GUWAHATI, India (Reuters) - Heavy monsoon rains in India’s northeast Assam state displaced more than a million people from their homes and flash floods killed at least 10 in the past 72 hours, state authorities said on Saturday, warning the situation could worsen in coming days.
The Brahmaputra river, which flows from the Himalayas into India and then through Bangladesh, has burst its banks, swamping more than 1,800 villages in the state.
“10 people have died in separate incidents of drowning in the past three days and more than one million people (have been) affected, with the flood situation turning grave,” a state government flood bulletin said.
Torrential rains have affected at least 25 of Assam’s 32 districts and the federal water resources body said water levels in the Brahmaputra were expected to rise, with more rains forecast over the next three days.
“The flood situation remains extremely critical,” Assam’s Water Resources Minister Keshab Mahanta told Reuters.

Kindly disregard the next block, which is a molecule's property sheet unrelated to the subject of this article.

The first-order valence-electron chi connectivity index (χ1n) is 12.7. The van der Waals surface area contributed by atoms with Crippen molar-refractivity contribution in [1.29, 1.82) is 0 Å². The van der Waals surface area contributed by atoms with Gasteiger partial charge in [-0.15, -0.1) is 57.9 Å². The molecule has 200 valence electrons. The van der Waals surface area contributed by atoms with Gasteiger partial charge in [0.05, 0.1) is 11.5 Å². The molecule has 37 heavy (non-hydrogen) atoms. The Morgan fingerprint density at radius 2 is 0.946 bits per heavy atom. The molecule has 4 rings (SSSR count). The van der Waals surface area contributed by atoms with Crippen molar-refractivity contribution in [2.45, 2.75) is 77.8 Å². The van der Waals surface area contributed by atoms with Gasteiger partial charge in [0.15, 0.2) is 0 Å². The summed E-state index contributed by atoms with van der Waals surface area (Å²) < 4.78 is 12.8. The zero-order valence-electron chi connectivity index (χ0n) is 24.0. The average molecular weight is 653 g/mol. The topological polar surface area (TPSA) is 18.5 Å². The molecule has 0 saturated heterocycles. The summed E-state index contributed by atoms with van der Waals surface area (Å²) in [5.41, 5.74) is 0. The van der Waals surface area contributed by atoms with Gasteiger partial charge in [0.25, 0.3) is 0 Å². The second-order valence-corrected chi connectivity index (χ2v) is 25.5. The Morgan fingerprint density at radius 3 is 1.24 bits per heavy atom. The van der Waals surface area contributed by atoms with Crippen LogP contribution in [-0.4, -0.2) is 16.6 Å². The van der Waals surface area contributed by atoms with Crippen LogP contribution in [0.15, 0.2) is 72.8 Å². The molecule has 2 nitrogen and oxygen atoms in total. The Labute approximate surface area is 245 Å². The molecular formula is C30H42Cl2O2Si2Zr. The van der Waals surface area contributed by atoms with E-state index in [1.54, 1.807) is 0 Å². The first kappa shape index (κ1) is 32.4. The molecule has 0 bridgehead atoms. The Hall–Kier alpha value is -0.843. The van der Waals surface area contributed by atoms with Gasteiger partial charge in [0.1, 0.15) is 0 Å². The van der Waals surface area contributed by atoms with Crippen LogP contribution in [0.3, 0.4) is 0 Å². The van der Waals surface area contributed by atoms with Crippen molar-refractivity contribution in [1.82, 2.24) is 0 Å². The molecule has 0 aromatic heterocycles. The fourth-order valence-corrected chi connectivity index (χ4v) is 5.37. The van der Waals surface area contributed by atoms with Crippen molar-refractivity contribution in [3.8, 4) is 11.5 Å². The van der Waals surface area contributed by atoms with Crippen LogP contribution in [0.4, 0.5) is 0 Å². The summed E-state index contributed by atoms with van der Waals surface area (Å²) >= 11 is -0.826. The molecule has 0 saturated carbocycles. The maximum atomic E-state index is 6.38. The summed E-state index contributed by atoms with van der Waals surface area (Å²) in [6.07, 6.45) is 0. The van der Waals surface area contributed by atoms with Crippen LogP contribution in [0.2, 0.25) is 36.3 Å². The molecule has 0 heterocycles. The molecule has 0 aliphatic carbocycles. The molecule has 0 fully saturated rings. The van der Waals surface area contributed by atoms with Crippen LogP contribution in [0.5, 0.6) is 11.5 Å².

Assam, known for its fine quality teas, has for several years battled floods and heavy rains that have claimed dozens of lives and displaced hundreds of thousands of people.
Assam was on a maximum alert due to heavy rains forecast over the next few days, government officials said.
People in the state were also at threat from Japanese encephalitis, a mosquito-borne viral infection, government officials said. More than 160 people have been killed since January by the infection.
The federal government said it had met on Saturday to review flooding across different parts of the country, and emergency teams had rescued 750 people in Assam and nearby Bihar state, where the Kosi River had risen above the danger mark.
Flash floods and landslides in Nepal also triggered by monsoon rains killed 15 people and injured 12 overnight.
Reporting by Zarir Hussain in Guwahati; Writing by Neha Dasgupta; Editing by Martin Howell and David Holmes